So now the game begins as everyone goes back and forth trying to determine who is going to pay me back for the five or six weeks unaccounted for, spent largely with needles in the arms and people shoving cameras up my nose to see if my brain is still somewhere up there.

If it is, I do hope it has the sense to leave before this gets much more complicated. As long as it shuts off the lights on the way out.


Broken Down

Filed under: — lana @ 9:36 am

At last check, the only fully functional body part between my esteemed husband and myself was a right arm. That means that, in five years of military service, both of us have managed to keep that arm out of trouble.

That’s it.

My right ankle and both feet. His left ankle. His knees and hips. My tailbone. His spine. My left shoulder. His left arm. My head. His head. The results come back Monday for his neck. We can’t wait.

Join the Army. Explore new places and occupy them. Meet exciting foreign people and shoot at them (and get shot at by them). Learn things about yourself, like the tensile strength of the human bone.

He is starting to make his transition to prepare to re-enter the civilian world after more than five years, sparking a hint of jealousy from his ever-supportive-but-still-a-little-cranky wife. His post-deployment medical assessment was a learning experience for the doctors and for him, and I have to remind him that when his doctor says that he shouldn’t even be walking too far pending further evaluation he should probably talk to his command about jumping out of a plane at low altitudes in the coming weeks. But what do I know… He points out that I’m the one who had headaches, memory problems, and strange vision issues after a little impact shoved some foreign matter in my brain around an artery and it took two and a half years for someone to shove a vacuum up my nose to clean out some of the scrambled mess.

People ask if we intend to make the military a career. Lucky for them it takes us too long to get up and get moving these days to make chasing after people who ask that a very effective threat.


Who What Where?

Filed under: — lana @ 2:42 pm

As suspected, the Army seems to be having a little trouble with the tracking chip put into my neck sometime during basic training. That thing must malfunction an awful lot, because as soon as I leave a unit for a little while everything goes a bit haywire. I really ought get the batteries checked.

After a conversation with my First Sergeant, who is well aware of where I am and what is going on and even provides fun suggestions for hotspots in Fayetteville though really I’m not sure I want to or should be attending some of those clubs, it was finally decided that I find a finance office down here and try to straighten out at least some of this travel fiasco. My trip was supposed to be straightforward: Head from Germany to the States, take a class, head back, deal with Xenu later. Instead it turned into head from Germany to the States, get shuffled around, get on different orders to Walter Reed which were supposed to actually send me back to the class after six days even though I was still in the hospital on the day those orders ran out, try to fix those orders which still hasn’t happened, stick around Walter Reed for longer than expected because the pickling solution in my brain was off, head out on unpaid convalescent leave, and I still have yet to head back to Walter Reed and then, eventually, to Germany, to return to finish the class at a time still undetermined but hopefully in November when we can have all this fun again.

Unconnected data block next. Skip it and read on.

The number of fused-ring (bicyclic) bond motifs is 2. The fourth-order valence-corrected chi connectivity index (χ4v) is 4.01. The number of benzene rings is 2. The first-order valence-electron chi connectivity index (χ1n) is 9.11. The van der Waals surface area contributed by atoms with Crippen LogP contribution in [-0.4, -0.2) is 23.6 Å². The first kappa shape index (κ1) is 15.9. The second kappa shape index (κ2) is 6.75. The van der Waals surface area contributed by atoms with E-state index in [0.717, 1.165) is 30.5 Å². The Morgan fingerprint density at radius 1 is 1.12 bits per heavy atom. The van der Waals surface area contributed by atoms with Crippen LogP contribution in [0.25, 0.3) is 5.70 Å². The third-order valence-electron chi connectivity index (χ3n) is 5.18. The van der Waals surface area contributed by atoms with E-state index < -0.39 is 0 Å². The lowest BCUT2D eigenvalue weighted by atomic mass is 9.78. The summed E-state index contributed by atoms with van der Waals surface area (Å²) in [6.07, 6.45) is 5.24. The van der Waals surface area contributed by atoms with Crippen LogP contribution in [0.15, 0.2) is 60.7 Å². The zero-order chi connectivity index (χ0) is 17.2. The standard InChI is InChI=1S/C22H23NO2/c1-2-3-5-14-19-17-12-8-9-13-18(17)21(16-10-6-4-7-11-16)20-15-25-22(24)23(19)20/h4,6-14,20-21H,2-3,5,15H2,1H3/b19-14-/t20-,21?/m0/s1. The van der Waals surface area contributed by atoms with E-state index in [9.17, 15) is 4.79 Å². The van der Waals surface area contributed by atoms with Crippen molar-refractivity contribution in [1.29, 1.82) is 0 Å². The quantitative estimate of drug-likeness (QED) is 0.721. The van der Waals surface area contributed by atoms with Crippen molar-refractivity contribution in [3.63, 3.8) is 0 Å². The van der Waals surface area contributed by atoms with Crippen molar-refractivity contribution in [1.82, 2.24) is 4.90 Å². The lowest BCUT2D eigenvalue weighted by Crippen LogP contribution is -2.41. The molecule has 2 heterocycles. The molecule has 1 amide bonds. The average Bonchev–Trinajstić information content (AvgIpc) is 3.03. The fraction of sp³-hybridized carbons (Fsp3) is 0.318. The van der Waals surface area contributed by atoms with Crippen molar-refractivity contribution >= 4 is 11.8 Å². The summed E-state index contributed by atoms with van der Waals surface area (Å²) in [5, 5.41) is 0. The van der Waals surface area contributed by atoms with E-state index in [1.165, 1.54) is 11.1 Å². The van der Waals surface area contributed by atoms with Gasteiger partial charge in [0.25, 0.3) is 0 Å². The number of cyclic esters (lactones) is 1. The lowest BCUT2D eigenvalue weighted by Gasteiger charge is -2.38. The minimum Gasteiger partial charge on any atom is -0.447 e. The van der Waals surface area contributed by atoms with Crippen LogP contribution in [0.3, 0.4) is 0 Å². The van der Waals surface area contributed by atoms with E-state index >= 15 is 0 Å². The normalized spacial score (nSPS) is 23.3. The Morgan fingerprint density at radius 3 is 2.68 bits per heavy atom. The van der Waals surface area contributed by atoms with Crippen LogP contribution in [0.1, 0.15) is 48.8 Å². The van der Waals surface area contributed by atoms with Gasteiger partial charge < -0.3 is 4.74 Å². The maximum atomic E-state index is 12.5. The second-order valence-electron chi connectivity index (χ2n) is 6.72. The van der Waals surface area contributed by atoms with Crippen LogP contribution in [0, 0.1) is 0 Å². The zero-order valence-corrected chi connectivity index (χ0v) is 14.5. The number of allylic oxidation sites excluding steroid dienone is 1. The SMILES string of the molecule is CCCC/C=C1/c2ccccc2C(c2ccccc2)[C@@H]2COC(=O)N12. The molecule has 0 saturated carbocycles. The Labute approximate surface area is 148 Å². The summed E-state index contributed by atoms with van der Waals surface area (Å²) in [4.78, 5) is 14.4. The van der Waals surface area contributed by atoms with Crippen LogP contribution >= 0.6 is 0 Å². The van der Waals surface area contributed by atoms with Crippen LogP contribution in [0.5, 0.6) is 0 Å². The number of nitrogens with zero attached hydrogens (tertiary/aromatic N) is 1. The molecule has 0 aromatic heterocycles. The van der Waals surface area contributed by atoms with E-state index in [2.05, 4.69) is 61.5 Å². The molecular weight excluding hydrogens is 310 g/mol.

What makes it more confusing, as always, is automation. Part of the travel is accounted for on an automated, new, improved, and thoroughly useless travel system. The Walter Reed portion will be accounted for with the old paper system. The leave isn’t accounted for much of anywhere. The flights, which have to be rescheduled, are on the automated part. My government card is out of money and somehow I need to fix that.

So my first sergeant said to head to finance. They got confused and sent me to their headquarters. Their headquarters got confused and told me to go see people in inprocessing. Inprocessing said I don’t belong there and sent me to the main area for the automated system in the hopes that at least I can clear up a little piece of this, which is really all I wanted to do in the first place.

An hour and a half of sitting with the poor lady, who was all by herself today as her collegues were all in training, of course, finally got it to where it “should” be fixed to where I “should” get a partial payment.

“Should” is probably one of the scariest words in the Army. At least if someone is shooting at you, you know what to do, where to be, and which end of the metal boomstick is dangerous. With “Should,” particularly in the context of anything dealing with Army finance, it probably means more along the lines of “I don’t know, but you are probably going to end up worse off then when you came in here.” It means no one knows anything, where they are, where you are, where you are supposed to be, and they certainly have no idea which end of anything is dangerous.

So I let my first sergeant know that at least it “should” be fixed in the hopes that he can work some sort of crazy magic and make something appear on my govermnent card so I don’t have to sleep on the street when I head back to Walter Reed. Goodness knows I can’t walk back in that poor lady’s office or she might try to bludgeon me with the random pieces of pottery and wooden sculpture sitting on her windowsill. I think she considered it once or twice while I was trying to explain to her that all I needed was payment for a rental car and a hotel out in Arizona and I would leave her alone and work out the rest when I got back to Germany, while she was trying to figure out how I ended up at Fort Bragg. I tried to explain that seems to happen a lot recently, but she was busy muttering something and clicking on a lot of little dots trying to make sure I got paid for something somewhere so I didn’t want to interrupt much.